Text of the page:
Bloomberg Businessweek February 17, 2020 Economics “Can Maryland Defuse the Inequality ‘Time Bomb’?” “The state legislature is weighing a propose to make education more fair”.
In America, public schools are typically funded by the state (47%), local property tax (36%), other local revenue (9%) and the federal government (8%). In poor areas like urban Baltimore and rural Maryland like Crellin-“a village of 260 people, [that] sits on a reclaimed coal-loading site in the Appalachian Mountains” local property tax revenue is low. Without sufficient funding, the school facility, teachers, staff and students do their best but performance is substandard-“...there’s no money for tutors and funds for the school’s math academy have dried up”. The tragic and unfair end result is that underfunded school systems “produce poor adults” and less capable workers.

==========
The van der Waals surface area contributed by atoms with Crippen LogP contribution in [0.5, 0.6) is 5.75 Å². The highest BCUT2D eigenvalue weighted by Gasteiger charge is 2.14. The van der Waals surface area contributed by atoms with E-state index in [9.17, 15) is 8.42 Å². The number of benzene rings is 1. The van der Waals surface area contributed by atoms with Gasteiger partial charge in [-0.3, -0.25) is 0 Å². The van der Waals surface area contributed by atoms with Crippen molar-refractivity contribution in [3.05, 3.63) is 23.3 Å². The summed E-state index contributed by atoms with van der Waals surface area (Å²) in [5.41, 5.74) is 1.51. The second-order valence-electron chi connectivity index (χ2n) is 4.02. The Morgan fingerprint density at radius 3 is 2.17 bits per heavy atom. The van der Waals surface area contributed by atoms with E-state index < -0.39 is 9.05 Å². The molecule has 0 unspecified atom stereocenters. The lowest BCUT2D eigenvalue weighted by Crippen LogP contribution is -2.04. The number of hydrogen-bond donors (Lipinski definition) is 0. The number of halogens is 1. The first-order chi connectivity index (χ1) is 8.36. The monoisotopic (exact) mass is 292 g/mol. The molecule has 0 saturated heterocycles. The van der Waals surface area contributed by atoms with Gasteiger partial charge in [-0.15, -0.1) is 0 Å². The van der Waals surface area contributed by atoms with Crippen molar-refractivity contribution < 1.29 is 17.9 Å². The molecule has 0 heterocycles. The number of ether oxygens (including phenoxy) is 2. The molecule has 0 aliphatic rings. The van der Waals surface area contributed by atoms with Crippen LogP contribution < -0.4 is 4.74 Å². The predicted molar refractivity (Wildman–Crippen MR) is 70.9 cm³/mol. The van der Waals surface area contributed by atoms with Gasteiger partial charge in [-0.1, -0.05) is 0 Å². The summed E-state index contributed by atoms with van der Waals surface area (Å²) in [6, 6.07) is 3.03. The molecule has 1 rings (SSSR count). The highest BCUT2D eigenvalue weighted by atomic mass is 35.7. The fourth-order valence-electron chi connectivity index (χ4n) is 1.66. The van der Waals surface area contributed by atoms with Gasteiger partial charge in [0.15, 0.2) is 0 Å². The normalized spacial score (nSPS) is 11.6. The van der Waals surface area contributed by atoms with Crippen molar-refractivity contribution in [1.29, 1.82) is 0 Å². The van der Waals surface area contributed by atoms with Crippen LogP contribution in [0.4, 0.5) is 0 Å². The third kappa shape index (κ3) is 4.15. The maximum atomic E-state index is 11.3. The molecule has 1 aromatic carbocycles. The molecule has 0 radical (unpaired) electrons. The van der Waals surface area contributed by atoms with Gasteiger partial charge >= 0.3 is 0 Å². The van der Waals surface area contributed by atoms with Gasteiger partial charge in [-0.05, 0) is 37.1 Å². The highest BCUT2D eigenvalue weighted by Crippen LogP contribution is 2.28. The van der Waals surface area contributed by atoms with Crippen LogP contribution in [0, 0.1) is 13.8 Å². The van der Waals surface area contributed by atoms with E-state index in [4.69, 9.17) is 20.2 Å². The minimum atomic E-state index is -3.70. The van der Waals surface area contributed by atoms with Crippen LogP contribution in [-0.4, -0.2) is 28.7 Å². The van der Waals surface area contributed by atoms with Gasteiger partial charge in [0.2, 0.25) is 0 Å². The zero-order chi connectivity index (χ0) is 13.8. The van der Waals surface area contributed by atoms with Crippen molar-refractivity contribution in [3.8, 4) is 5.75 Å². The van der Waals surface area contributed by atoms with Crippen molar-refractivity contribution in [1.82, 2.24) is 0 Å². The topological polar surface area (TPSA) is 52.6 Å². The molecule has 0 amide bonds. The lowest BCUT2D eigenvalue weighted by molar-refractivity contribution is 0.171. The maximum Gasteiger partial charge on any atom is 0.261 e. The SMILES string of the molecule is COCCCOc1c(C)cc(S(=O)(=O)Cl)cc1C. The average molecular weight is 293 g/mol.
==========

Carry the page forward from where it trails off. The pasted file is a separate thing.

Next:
Educational leaders are partnering with the Maryland legislature to get approved the “adding [of] $4 billion a year by the end of the decade”. Such an infusion will add needed programs like “full-day prekindergarten….an expansion of family support centers and improved pay and career paths for teachers. Schools with a high concentration of poverty would [also] get counseling and health services”. Under this proposal, the state of Maryland would pay for most of the program in part by redistributing funds from high property tax locales to areas with low property tax funding. Raising local property tax rates is another possible source of more funding but many worry that raising local rates would negatively impact business.